A “Sorry Out Of Service” sign is seen on a fuel pump at a gas station in Spring Hill, Tennessee, U.S. (Photographer: Luke Sharrett/Bloomberg)

U.S. Services Gauge Dips to Five-Month Low as Business Cools

(Bloomberg) -- Expansion in U.S. service industries slowed by more than expected in December to end the year on a weaker note as measures of business and employment fell, though new orders remained strong.

The Institute for Supply Management’s non-manufacturing index declined to 57.6, the lowest since July and below the median estimate of economists for 58.5, according to a report Monday. The drop was led by the biggest decline in more than a decade for a measure of supplier-delivery times, as well as a decrease in the gauge of business activity. New orders rose to a six-month high. Mining was the only industry reporting a contraction in December.

U.S. Services Gauge Dips to Five-Month Low as Business Cools

Key Takeaways

  • The drop follows a bigger plunge last week in ISM’s gauge of manufacturers, adding to reasons for some caution on the U.S. economic outlook even after robust figures on jobs and wages reported Friday. At the same time, the ISM services index remains at a healthy level and the pickup in orders indicates demand is still solid.
  • There was little indication in the data of the trade war with China weighing on business: Export orders accelerated, while a measure of imports eased only slightly. Also, a gauge of prices fell to the lowest in more than a year, possibly reflecting a tumble in oil and fuel costs.
  • The bottlenecks facing service companies are clearing up: a measure of backlogs fell to an 11-month low, and delays in supplier deliveries eased for a second month.
  • The employment gauge dropped for a third month while remaining at an elevated level. Friday’s jobs data from the Labor Department showed private service providers added the most workers in December in more than a year.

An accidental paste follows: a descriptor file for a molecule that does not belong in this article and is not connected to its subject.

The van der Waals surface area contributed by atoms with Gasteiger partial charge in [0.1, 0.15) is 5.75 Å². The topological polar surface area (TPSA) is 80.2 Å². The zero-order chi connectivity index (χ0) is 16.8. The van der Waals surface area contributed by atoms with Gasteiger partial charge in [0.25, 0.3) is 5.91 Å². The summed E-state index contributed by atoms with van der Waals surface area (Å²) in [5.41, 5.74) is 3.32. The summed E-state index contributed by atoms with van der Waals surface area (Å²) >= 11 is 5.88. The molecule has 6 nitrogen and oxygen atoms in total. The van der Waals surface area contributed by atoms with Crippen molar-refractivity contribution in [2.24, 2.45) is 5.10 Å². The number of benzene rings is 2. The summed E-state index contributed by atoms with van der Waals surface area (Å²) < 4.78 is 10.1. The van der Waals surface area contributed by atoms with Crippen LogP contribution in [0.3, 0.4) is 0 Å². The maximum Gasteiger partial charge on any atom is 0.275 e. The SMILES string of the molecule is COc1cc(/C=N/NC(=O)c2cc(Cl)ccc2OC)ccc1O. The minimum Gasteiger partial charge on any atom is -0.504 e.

Official’s Views

“Conditions are still good,” Anthony Nieves, chairman of the ISM’s non-manufacturing business survey committee, said on a conference call. “It’s a pullback, yes, it’s a cooling off, but it’s still a good operating rate of growth.”

What Our Economists Say...

The decline in the headline index was driven primarily by supplier delivery times and business activity. Strength in new orders suggests that the activity index should rebound in the near term, while the downward move in supplier delivery times reflects an easing in supply constraints -- consistent with moderating activity in a sector that saw robust growth in 2018.

-- Tim Mahedy and Carl Riccadonna, Bloomberg Economics

Read more for the full reaction note.

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  • The main gauge decreased from 60.7 in November and covers sectors representing about 90 percent of the U.S. economy. Readings above 50 signal expansion.
  • The inventories gauge fell by the most since 2016, indicating that stockpiles are still expanding but at a slower pace.

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